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Mol Biol Evol. 2006 Oct;23(10):1863-8. Epub 2006 Jul 7.

A computational tool for the genomic identification of regions of unusual compositional properties and its utilization in the detection of horizontally transferred sequences.

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  • 1Department of Computer Science, University of Houston, USA.

Abstract

Similarity Plot (S-plot) is a Windows-based application for large-scale comparisons and 2-dimensional visualization of compositional similarities between genomic sequences. This application combines 2 approaches widely used in genomics: window analysis of statistical characteristics along genomes and dot-plot visual representation. S-plot is effective in identifying highly similar regions between genomes as well as regions with unusual compositional properties (RUCPs) within a single genome, which may be indicative of horizontal gene transfer or of locus-specific selective forces. We use S-plot to identify regions that may have originated through horizontal gene transfer through a 2-step approach, by first comparing a genomic sequence to itself and, subsequently, comparing it to the genomic sequence of a closely related taxon. Moreover, by comparing these suspect sequences to one another, we can estimate a minimum number of sources for these putative xenologous sequences. We illustrate the uses of S-plot in a comparison involving Escherichia coli K12 and E. coli O157:H7. In O157:H7, we found 145 regions that have most probably originated through horizontal gene transfer. By using S-plot to compare each of these regions with 277 completely sequenced prokaryotic genomes, 1 sequence was found to have similar compositional properties to the Yersinia pseudotuberculosis genome, indicating a transfer from a Yersinia or Yersinia relative. Based upon our analysis of RUCPs in O157:H7, we infer that there were at least 53 sources of horizontally transferred sequences.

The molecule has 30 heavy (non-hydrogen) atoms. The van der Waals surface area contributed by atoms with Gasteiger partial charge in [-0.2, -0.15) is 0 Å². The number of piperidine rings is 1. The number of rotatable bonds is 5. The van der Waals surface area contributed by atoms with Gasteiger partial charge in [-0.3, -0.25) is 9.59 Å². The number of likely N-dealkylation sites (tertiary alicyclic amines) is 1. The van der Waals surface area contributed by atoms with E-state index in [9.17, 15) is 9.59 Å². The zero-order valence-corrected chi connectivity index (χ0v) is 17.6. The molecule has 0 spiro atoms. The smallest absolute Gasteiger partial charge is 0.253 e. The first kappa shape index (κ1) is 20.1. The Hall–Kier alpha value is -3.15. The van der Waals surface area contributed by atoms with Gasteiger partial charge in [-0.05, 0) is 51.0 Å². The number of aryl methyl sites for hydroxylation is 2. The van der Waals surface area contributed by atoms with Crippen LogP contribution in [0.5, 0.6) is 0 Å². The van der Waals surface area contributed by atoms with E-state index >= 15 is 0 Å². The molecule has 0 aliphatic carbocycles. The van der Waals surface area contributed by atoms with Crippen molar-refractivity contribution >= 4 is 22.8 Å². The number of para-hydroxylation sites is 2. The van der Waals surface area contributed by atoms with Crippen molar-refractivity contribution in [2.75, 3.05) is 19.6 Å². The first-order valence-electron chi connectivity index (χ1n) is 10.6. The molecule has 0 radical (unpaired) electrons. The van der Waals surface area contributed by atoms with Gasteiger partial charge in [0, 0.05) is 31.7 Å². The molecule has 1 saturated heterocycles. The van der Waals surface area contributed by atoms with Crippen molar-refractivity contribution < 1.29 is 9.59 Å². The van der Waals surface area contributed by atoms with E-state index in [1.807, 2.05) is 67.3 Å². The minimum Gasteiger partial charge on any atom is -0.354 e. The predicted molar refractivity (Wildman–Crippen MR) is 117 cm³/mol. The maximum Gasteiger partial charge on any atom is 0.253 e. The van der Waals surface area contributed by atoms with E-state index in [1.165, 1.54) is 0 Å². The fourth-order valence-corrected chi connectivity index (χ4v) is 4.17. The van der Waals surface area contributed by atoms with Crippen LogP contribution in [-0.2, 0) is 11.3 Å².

PMID:
16829541
[PubMed - indexed for MEDLINE]
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